Love conquers slings and arrows aimed at new version

Posted 9/25/20

Editor’s note: A $5 movie theater ticket for Lei Jiao, a university English instructor in Wuhan, China, compares with a $30 Disney+ online pass for University of Kentucky journalism professor Buck …

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Love conquers slings and arrows aimed at new version

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Editor’s note: A $5 movie theater ticket for Lei Jiao, a university English instructor in Wuhan, China, compares with a $30 Disney+ online pass for University of Kentucky journalism professor Buck Ryan to see “Mulan,” whose box office debut “fizzled” in China on Sept. 11.

“Hey, Lei! Something’s bothering me. Can we talk?”

“Sure, what is it, Buck?”


“I took my teenager to the grand opening at the movies. We absolutely loved it!”


“What’s wrong?”

“Mushu is missing. I just loved that dragon! And Eddie Murphy’s voice. So Ruby saw no problems?”

“She thought the animated version couldn’t be beat. Her only problem was, how come they speak English and write in Chinese?”

“And you?”

“The scenes, colors, cast, acting...made me ignore the glitches.”

“Yeah, the glitches. Is that why the New York Times said the film ‘fizzled’ with its box office debut?”

“Well, it still finished No. 1 among other movies with 23 million U.S. dollars.”

“The Hollywood Reporter called that figure ‘disheartening,’ saying analysts expected 30 to 40 million from September 11-13 for the $200-million-production. Plus moviegoers in China threw some ‘Rotten Tomatoes’ — the Douban site rated it 4.9 out of 10.”

“The expectations were so high, no question there was some disappointment. That can happen when Disney American-izes a Chinese heroine.”

“Yeah, I keep hearing that netizens in China are trolling Disney. What are their gripes?”

“They think Disney made Mulan look Japanese, sapped her filial piety, turned her into a feminist-empowered Jedi knight with super ‘qi’ and created bad juju with her ancestors.”


“If that wasn’t enough, Disney dressed the actors in costumes from the wrong dynasty and set her family in dwellings that wouldn’t even have existed in Mulan’s time.”

“Gee, I guess we really do need to talk. What do you mean, Japanese?”

“When they painted Mulan’s face with white makeup, that made her look like a Geisha girl. Chinese concubines back in the day of Confucius wore heavy white makeup — not a good look for Mulan, either.”

“How do we know Mulan wore any makeup at all?”

“It’s in the Ballad of Mulan. It’s a poem I had to memorize as a kid. Ruby recited it to me when she was 12 years old, something right out of her 7th-grade textbook. Mulan’s yellow forehead decoration was mentioned in the ballad.”

“So Disney sapped her filial piety, eh?”

“Yes, that’s a tenet of Confucianism — respect for parents. Sure, she became a warrior lioness, but it had nothing to do with ‘I am woman, hear me roar’ as a feminist.”

“Tell me about qi. It’s pronounced chee, right?”

“Yes, qi is the central principle underlying both Chinese traditional medicine and martial arts. It’s the life force.”

“So not exactly a superpower?”

“Disney turned Mulan into a mystical jedi knight. May the force of cultural appropriation be with you!”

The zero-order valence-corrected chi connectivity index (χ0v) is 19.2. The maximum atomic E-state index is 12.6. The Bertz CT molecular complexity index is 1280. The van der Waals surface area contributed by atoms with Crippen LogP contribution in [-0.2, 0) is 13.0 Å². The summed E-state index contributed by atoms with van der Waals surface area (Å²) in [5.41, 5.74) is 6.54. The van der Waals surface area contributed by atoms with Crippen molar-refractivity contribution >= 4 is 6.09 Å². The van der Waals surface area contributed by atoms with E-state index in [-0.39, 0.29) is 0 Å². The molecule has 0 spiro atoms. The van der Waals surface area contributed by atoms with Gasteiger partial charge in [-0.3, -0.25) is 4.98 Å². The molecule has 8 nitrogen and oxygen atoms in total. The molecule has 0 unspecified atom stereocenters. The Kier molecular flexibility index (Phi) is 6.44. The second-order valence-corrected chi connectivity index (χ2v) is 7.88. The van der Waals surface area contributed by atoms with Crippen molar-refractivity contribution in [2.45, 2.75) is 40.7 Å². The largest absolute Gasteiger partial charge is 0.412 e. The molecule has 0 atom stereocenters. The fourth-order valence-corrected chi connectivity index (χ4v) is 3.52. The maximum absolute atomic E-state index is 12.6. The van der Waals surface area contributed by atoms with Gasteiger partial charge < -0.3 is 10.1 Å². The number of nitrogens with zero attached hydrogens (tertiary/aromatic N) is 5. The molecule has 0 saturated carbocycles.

“But you believe in qi as a concept, right?”

“Well, my mother sure does! When I was a kid, my mom’s arthritis started acting up, so she retained a ‘master of qi’ to come to our home."

“I’ll never forget witnessing the great power of the master as he stood three feet away from my mom waving his arms to send the ‘qi’ to her. That made me wonder.”

“How did they create bad juju?”

“Did you see the red lanterns in the ancestral hall? Red is for celebration, not death. When people die, the family hang white lanterns. If you worship your ancestors well, good things happen. No wonder Mulan’s father wasn’t also blessed with a son.”

“What about the costumes?”

“They look like something out of the Tang or Song dynasties, which happened centuries later than the story of Mulan. Same for the buildings used for her family’s rural dwellings. Plus those buildings — called Fujian tulou — come from the south of China. Mulan’s story is about an invasion from the north.”

“So did Mulan really save the emperor from the invading Mongolian Huns?”

“Well, that’s tricky. She may have been more Hun than Han.”


“China has 56 different ethnic groups, but almost all the people — more than 90 percent — consider themselves Han Chinese. One sliver of the remaining 55 are Mongols, and most of those in China live in Inner Mongolia.”

“Yes, that’s where I saw a statue of Mulan! It was in a Hohhot museum in the capital. Next to the statue was an engraved version of the Ballad of Mulan, which they think was composed in the year 400 AD before Attila was made King of the Huns.”

“That’s it! Well, listen to this passage from the ballad:

The Khan is issuing a great draft—

A dozen volumes of battle roll,

Each one with my father’s name.

“It says Khan, not Emperor, right? The title of Khan was given to rulers in ancient Turkey and Mongolia, so Mulan might have been Turkish or Mongol, not Han.”

“Oh gee. I don’t know what to believe anymore.”

“Aw, don’t worry, Buck. It’s an Eastern story told in a Western way — fiction, technically, not history. Here you go.”


“Yes! I know you prefer the cartoon version of ‘Mulan,’ so let’s watch that one. We’ll party like it’s 1998.”

About the authors: Buck Ryan, a University of Kentucky journalism professor, and Lei Jiao, an English lecturer at Wuhan University of Technology, Hubei Province, China, collaborate on articles to advance cross-cultural understanding. Ryan, who is collaborating with the News + Record on several projects, is a frequent academic guest at universities in China.


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